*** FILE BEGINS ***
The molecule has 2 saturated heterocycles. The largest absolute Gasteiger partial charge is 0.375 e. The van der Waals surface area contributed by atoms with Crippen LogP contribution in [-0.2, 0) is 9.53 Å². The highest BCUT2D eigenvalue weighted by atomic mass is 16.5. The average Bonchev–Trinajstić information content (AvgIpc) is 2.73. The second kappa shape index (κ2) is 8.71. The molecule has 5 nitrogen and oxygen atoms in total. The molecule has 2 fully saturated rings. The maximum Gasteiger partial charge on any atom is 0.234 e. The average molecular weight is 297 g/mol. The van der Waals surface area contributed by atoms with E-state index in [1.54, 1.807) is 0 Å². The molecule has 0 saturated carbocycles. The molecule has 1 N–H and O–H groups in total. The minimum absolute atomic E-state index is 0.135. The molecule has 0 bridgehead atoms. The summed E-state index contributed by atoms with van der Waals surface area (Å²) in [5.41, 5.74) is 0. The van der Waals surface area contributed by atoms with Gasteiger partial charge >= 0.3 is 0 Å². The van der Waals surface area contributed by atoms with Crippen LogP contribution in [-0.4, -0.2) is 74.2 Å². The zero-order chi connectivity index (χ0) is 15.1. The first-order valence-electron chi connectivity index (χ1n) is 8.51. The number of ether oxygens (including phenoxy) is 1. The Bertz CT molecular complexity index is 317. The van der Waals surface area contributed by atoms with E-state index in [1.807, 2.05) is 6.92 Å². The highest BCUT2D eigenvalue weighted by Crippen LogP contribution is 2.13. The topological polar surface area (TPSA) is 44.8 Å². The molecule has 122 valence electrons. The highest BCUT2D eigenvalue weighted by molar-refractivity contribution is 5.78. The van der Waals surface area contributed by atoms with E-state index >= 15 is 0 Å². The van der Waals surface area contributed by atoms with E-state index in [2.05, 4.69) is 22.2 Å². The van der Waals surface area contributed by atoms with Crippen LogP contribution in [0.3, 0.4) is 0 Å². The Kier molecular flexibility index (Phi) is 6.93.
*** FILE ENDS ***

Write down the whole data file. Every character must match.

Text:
The molecule has 2 saturated heterocycles. The largest absolute Gasteiger partial charge is 0.375 e. The van der Waals surface area contributed by atoms with Crippen LogP contribution in [-0.2, 0) is 9.53 Å². The highest BCUT2D eigenvalue weighted by atomic mass is 16.5. The average Bonchev–Trinajstić information content (AvgIpc) is 2.73. The second kappa shape index (κ2) is 8.71. The molecule has 5 nitrogen and oxygen atoms in total. The molecule has 2 fully saturated rings. The maximum Gasteiger partial charge on any atom is 0.234 e. The average molecular weight is 297 g/mol. The van der Waals surface area contributed by atoms with E-state index in [1.54, 1.807) is 0 Å². The molecule has 0 saturated carbocycles. The molecule has 1 N–H and O–H groups in total. The minimum absolute atomic E-state index is 0.135. The molecule has 0 bridgehead atoms. The summed E-state index contributed by atoms with van der Waals surface area (Å²) in [5.41, 5.74) is 0. The van der Waals surface area contributed by atoms with Gasteiger partial charge >= 0.3 is 0 Å². The van der Waals surface area contributed by atoms with Crippen LogP contribution in [-0.4, -0.2) is 74.2 Å². The zero-order chi connectivity index (χ0) is 15.1. The first-order valence-electron chi connectivity index (χ1n) is 8.51. The number of ether oxygens (including phenoxy) is 1. The Bertz CT molecular complexity index is 317. The van der Waals surface area contributed by atoms with E-state index in [1.807, 2.05) is 6.92 Å². The highest BCUT2D eigenvalue weighted by Crippen LogP contribution is 2.13. The topological polar surface area (TPSA) is 44.8 Å². The molecule has 122 valence electrons. The highest BCUT2D eigenvalue weighted by molar-refractivity contribution is 5.78. The van der Waals surface area contributed by atoms with E-state index >= 15 is 0 Å². The van der Waals surface area contributed by atoms with E-state index in [2.05, 4.69) is 22.2 Å². The van der Waals surface area contributed by atoms with Crippen LogP contribution in [0.3, 0.4) is 0 Å². The Kier molecular flexibility index (Phi) is 6.93.